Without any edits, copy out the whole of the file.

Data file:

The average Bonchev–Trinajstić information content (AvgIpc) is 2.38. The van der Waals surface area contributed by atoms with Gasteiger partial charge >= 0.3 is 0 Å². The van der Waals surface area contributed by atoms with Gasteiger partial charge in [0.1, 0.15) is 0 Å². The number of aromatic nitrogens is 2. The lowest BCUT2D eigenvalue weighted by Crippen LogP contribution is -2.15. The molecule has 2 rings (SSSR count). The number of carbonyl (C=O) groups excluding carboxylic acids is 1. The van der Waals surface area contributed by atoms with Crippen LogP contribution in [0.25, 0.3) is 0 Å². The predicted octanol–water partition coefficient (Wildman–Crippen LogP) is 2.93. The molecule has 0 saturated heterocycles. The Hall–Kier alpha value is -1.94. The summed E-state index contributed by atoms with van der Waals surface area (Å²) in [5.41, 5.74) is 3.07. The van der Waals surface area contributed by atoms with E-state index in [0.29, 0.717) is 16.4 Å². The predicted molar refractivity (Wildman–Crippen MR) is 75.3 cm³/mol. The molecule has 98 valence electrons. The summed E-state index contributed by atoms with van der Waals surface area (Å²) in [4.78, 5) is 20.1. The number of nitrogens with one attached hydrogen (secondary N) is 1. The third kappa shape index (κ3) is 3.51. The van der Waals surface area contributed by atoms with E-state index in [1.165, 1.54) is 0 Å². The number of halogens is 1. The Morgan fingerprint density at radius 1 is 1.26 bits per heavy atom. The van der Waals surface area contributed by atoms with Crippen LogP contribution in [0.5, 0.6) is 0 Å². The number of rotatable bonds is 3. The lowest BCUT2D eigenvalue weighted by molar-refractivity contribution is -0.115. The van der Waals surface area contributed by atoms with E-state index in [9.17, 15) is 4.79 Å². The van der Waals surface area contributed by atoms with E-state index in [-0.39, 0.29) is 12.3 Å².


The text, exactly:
The average Bonchev–Trinajstić information content (AvgIpc) is 2.38. The van der Waals surface area contributed by atoms with Gasteiger partial charge >= 0.3 is 0 Å². The van der Waals surface area contributed by atoms with Gasteiger partial charge in [0.1, 0.15) is 0 Å². The number of aromatic nitrogens is 2. The lowest BCUT2D eigenvalue weighted by Crippen LogP contribution is -2.15. The molecule has 2 rings (SSSR count). The number of carbonyl (C=O) groups excluding carboxylic acids is 1. The van der Waals surface area contributed by atoms with Crippen LogP contribution in [0.25, 0.3) is 0 Å². The predicted octanol–water partition coefficient (Wildman–Crippen LogP) is 2.93. The molecule has 0 saturated heterocycles. The Hall–Kier alpha value is -1.94. The summed E-state index contributed by atoms with van der Waals surface area (Å²) in [5.41, 5.74) is 3.07. The van der Waals surface area contributed by atoms with E-state index in [0.29, 0.717) is 16.4 Å². The predicted molar refractivity (Wildman–Crippen MR) is 75.3 cm³/mol. The molecule has 98 valence electrons. The summed E-state index contributed by atoms with van der Waals surface area (Å²) in [4.78, 5) is 20.1. The number of nitrogens with one attached hydrogen (secondary N) is 1. The third kappa shape index (κ3) is 3.51. The van der Waals surface area contributed by atoms with E-state index in [1.165, 1.54) is 0 Å². The number of halogens is 1. The Morgan fingerprint density at radius 1 is 1.26 bits per heavy atom. The van der Waals surface area contributed by atoms with Crippen LogP contribution in [0.5, 0.6) is 0 Å². The number of rotatable bonds is 3. The lowest BCUT2D eigenvalue weighted by molar-refractivity contribution is -0.115. The van der Waals surface area contributed by atoms with E-state index in [9.17, 15) is 4.79 Å². The van der Waals surface area contributed by atoms with E-state index in [-0.39, 0.29) is 12.3 Å².